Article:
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Charles Pollock: Modernism in the Making

Aug. 21 – Dec. 30, 2018

Collection Gallery

Charles Pollock, #95, 1967. Eli and Edythe Broad Art Museum, Michigan State University, gift of George F. Schwelinger in memory of Ella Schwelinger.

Esteban Vicente, Princeton No. 1, 1966. Eli and Edythe Broad Art Museum, Michigan State University, gift of Mrs. Esteban Vicente.

Helen Frankenthaler, Untitled, 1950. Eli and Edythe Broad Art Museum, Michigan State University, gift of Clement Greenberg.

Kenneth Noland, Bell, 1959. Eli and Edythe Broad Art Museum, Michigan State University, gift of the artist.

Jules Olitski, Untitled #11, 1960. Eli and Edythe Broad Art Museum, Michigan State University, gift of Clement Greenberg.

A professor of art at Michigan State University for more than two decades (1942–68), Charles Pollock left an indelible mark on the university, the art department, and the MSU Broad collection. This exhibition seeks to recover the legacy of this prominent artist and trace his lines of influence, specifically through the notable artists he brought to campus and the significant works of art acquired by the museum thanks to his tenure. The exhibition marks the fifty-year anniversary of Pollock’s retirement from MSU and the thirty-year anniversary of his passing in 1988. To celebrate this important figure, works by Helen Frankenthaler, Jules Olitski, Kenneth Noland, and Pollock himself (to name just a few) are on display, alongside archival materials sourced from the Charles Pollock Archives that provide further depth to the story. These documents and photographs highlight Pollock’s relationships with other artists and the influential art critic Clement Greenberg, with whom he had close ties.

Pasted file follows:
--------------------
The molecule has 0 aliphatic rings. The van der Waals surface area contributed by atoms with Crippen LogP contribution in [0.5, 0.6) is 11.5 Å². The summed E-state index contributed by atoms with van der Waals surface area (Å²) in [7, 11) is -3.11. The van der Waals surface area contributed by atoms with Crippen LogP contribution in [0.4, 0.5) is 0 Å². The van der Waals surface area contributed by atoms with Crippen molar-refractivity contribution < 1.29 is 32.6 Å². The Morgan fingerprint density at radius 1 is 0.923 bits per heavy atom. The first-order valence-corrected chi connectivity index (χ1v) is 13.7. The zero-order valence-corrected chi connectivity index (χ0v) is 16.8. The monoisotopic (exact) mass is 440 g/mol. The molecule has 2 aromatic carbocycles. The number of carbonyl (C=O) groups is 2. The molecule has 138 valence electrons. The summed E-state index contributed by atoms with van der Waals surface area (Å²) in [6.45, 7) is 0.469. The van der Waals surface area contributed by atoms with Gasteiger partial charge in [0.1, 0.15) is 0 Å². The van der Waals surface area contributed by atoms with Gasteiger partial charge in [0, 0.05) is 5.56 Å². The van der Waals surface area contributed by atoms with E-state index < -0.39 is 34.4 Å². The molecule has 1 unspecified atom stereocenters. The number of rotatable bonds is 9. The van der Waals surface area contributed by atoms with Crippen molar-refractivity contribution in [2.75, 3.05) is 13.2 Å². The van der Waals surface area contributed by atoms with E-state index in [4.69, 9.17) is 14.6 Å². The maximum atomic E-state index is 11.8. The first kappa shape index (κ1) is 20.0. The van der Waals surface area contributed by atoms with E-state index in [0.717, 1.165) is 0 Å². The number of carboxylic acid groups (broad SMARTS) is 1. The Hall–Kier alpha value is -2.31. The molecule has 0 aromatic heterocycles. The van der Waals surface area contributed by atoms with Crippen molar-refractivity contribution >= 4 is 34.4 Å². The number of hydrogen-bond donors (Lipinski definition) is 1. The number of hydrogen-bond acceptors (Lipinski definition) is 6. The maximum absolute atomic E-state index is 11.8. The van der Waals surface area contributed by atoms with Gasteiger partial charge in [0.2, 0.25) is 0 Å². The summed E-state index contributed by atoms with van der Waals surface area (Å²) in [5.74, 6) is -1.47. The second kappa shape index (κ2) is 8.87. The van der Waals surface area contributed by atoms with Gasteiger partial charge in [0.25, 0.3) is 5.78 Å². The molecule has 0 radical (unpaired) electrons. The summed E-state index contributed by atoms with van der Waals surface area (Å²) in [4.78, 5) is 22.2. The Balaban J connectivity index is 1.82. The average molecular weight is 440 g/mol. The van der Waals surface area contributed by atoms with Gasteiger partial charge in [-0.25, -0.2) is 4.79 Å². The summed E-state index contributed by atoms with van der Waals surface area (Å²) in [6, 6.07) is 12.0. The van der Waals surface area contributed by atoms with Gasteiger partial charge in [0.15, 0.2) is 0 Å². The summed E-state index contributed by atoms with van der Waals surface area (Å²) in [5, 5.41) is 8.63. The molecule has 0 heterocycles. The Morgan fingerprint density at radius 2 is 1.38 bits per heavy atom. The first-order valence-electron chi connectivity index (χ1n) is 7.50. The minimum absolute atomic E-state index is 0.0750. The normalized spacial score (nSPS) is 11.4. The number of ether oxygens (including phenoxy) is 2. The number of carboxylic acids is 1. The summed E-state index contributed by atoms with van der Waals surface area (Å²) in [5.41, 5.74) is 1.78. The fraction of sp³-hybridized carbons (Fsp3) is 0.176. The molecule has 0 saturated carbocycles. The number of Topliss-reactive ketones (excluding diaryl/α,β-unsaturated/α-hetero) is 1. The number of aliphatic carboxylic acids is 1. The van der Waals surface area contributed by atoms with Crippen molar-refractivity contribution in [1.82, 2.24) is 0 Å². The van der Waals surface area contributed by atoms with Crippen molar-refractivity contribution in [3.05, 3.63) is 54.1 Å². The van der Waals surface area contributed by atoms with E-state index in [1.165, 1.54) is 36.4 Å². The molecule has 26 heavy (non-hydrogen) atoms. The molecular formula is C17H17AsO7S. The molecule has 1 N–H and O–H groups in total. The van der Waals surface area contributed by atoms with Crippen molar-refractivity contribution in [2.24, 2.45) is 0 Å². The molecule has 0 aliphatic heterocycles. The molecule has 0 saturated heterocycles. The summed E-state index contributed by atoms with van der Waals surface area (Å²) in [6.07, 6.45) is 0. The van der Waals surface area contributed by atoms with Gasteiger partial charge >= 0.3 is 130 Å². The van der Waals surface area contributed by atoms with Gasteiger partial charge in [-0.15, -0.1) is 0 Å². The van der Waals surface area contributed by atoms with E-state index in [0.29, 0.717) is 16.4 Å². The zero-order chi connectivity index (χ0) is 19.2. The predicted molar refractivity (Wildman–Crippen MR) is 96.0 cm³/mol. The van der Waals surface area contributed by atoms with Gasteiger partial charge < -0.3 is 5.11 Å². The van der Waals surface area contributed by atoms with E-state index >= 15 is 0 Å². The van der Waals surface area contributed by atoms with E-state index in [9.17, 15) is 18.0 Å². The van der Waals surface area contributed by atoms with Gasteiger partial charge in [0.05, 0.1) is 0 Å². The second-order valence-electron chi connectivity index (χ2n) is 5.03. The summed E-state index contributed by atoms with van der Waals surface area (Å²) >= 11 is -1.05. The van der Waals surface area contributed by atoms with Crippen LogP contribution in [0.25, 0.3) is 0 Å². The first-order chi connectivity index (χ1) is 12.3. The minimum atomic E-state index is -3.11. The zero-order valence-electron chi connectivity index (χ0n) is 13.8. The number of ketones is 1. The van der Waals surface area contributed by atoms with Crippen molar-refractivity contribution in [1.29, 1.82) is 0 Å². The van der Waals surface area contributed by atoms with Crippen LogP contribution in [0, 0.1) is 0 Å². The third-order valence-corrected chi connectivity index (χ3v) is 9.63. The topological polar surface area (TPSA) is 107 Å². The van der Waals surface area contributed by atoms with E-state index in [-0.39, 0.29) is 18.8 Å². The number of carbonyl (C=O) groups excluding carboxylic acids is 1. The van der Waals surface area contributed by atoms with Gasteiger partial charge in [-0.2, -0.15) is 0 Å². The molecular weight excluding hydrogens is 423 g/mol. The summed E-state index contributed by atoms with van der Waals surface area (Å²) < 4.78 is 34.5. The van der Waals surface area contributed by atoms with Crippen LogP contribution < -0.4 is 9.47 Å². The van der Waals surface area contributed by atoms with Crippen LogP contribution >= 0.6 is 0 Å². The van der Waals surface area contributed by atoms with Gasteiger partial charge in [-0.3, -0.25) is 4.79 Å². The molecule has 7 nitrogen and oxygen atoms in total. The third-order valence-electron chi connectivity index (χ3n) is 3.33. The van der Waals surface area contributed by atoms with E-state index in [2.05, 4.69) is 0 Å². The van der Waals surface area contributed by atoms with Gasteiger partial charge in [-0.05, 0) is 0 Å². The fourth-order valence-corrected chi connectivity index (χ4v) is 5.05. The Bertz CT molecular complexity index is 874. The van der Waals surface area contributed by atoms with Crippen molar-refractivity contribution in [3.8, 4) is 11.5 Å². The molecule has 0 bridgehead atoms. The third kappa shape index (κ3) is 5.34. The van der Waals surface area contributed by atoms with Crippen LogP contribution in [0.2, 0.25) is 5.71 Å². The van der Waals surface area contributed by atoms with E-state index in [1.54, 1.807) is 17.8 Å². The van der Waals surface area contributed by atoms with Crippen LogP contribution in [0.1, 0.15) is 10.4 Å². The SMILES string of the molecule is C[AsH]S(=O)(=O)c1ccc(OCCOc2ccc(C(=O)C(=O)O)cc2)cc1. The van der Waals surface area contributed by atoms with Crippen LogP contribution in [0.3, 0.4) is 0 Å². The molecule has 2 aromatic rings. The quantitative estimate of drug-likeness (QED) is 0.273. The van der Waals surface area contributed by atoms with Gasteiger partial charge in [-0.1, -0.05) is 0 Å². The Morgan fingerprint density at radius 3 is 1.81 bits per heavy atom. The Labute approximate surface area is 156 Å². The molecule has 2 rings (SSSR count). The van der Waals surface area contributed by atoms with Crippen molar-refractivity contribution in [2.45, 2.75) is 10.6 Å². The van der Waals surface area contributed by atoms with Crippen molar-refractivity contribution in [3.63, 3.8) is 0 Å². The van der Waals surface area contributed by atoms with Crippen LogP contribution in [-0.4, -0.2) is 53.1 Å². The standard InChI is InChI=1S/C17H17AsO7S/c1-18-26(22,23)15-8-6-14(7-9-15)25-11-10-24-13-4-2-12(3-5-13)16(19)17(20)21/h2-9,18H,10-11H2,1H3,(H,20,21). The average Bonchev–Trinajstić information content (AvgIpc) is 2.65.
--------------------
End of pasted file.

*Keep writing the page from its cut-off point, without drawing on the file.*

The older brother of famed Abstract Expressionist painter Jackson Pollock, Charles Pollock was not only an accomplished painter but also a lauded muralist, designer, and typographer. Initially he came to the greater Lansing area on a Works Project Administration (WPA) mural assignment in 1939, and the fruits of his labor remain on view at the Lansing Water Treatment Plant in downtown Lansing and at the Fairchild Auditorium on the MSU campus. After the federally funded WPA program shut down in the early 1940s, he accepted a position in the university’s art department, where he remained for the greater part of his subsequent teaching career. This exhibition brings to light the work of this important figure and his impact on the cultural landscape of the region. Pollock was a powerful artistic force, and a conduit to the broader trends of the era that came to define modernist painting.

Charles Pollock: Modernism in the Making is organized by the Eli and Edythe Broad Art Museum at Michigan State University and curated by Steven L. Bridges, Associate Curator, with support from Georgia Erger, Curatorial Assistant. Support for this exhibition is provided by the Elizabeth Halsted endowment fund.